Fighters may tape their wrists and hands but not over their knuckles. Pro wraps are OK with tape and gauze. Regular training hand wraps secured by tape are OK too. ALL Fighter hand wraps must be “SIGNED OFF” by the USMTA Event Representative PRIOR to the beginning of their bout. DO NOT ADD TAPE OR GAUZE TO YOUR HAND AFTER BEING SIGNED OFF!

If after the bout your glove is removed and there is no USMTA Event Officials signature on your hand-wrap you WILL BE DISQUALIFIED.

HEADGEAR SEE BELOW

For ADDITIONAL Equipment Needed Please contact your Sanctioning Rep.

AMATEUR HEADGEAR

Headgear is MANDATORY for all fighters with 2 bouts or less. Headgear is **NOT Mandatory for fighters with 3 bouts or more. (**) Some States such as Florida and Colorado, Headgear is MANDATORY regardless of how many bouts an amateur fighter has. (**) Headgear is also MANDATORY for all bouts fought in the United Kingdom. Fighters must come to the fight with their own USMTA Approved Headgear. Not doing so will result in the fighters disqualification. It must be USMTA Approved with NO “Jaw Protector”. Cheek pads. ( Although they may block your vision), are allowed but not recommended.

SHIN GUARDS

Shin pads are MANDATORY for all Novice Rules bouts fighters fighting on an USMTA Sanctioned event. These must be supplied by the Promoter. They must be secured to the shin by a wrap of White Athletic Tape ONLY!

FIGHTER DRESS CODES

Full Contact Rules

All must wear LONG PANTS! Failure to do so will result in disqualification.

International, Muay Thai & San Shou

All must wear shorts. Failure to do so will result in disqualification. Fighters may NOT wear any clothing to the ring, in the ring and away from the ring with ANY OFFENSIVE LANGUAGE or IMAGES on them. Long hair must be tied back with rubber bands or hair bands but NO Solid clips, etc. Fighters fingernails and toenails must be cut and trimmed prior to any USMTA bout. Under no circumstances shall apparel or equipment which includes metallic and/or hard plastic and/or any edge or surface which could cause extraneous injury to the fighters be allowed. BODY ART NO Body Jewelry or Piercing Accessories may be worn during any USMTA bout. NO Henna or any kind of temporary tattoos. NO Makeup of any kind. ANY “Entree” Masks, costumes or props must be approved by the USMTA Event Representative prior to the start of the event.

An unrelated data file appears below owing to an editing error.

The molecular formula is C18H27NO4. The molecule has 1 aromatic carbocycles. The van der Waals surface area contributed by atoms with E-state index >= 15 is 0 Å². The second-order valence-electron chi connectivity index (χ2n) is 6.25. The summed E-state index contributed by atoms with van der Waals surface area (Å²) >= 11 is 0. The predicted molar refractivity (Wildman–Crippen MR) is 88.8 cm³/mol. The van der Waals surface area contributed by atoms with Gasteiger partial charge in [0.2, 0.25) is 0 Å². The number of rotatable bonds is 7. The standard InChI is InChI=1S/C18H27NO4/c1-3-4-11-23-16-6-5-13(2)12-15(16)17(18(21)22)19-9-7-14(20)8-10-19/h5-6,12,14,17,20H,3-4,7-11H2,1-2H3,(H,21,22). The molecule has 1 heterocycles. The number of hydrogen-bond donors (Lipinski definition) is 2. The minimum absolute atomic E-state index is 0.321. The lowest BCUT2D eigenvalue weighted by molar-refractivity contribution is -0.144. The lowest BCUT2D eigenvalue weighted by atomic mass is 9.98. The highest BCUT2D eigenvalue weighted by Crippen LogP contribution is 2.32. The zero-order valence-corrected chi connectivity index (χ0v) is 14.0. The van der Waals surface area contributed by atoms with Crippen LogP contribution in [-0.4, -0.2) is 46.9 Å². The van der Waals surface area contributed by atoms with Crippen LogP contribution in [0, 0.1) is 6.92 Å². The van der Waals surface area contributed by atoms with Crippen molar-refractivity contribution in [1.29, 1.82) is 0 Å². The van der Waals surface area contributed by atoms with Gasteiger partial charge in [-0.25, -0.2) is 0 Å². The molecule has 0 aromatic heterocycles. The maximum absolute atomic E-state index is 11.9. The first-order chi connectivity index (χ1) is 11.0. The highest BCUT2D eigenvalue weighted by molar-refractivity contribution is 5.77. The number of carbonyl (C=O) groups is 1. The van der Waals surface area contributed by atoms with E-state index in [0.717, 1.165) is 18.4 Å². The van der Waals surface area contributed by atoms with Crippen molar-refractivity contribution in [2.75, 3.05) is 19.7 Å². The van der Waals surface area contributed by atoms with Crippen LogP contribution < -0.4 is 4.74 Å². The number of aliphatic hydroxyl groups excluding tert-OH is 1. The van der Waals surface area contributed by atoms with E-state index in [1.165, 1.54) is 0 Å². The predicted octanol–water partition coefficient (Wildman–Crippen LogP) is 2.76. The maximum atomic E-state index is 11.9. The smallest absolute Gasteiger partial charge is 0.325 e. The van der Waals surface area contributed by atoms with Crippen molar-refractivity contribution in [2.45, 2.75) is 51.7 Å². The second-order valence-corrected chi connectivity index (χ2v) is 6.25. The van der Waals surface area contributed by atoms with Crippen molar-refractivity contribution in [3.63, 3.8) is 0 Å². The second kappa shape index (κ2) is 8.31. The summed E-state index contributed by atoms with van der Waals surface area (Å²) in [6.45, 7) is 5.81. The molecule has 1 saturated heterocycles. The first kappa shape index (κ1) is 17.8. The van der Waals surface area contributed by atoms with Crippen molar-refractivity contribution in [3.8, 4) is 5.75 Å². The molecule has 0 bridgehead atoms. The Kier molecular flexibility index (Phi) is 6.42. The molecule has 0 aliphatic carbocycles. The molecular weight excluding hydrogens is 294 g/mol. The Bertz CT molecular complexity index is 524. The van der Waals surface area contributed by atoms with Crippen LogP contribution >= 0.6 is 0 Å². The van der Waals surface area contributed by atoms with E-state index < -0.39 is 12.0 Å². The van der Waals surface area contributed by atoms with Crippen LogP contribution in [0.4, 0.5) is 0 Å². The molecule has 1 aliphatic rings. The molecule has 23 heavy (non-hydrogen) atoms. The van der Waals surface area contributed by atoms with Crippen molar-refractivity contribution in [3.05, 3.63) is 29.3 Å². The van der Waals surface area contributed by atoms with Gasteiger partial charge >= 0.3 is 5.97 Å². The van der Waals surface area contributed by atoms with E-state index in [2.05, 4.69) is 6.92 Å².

RECORD UPDATES

All records will be recorded within 3 business days of event

FIGHTERS RULES MEETING

All fighters are required to attend the pre-fight rules meeting held the day of or the day before all USMTA bouts/events. Such meeting will be conducted by the USMTA Referee and/or USMTA Event Representative.

ADDITIONAL FIGHTER RULES

At all times during the match, all fighters shall obey the referee. All fighters are required to act with proper sportsmanship at all times, and to obey the USMTA rules and regulations, at all times, and in all ways connected with the match. Fighters may not train or fight under the influence of any illegal drug, or legal drug used illegally. Fighters must report any and all medication that they are taking to the match physician prior to the bout. If a fighter is under the influence of alcohol or any stimulant, or is taking any narcotic or other medication, which the match physician determines would endanger the fighter or his opponent; he/she will not be allowed to compete.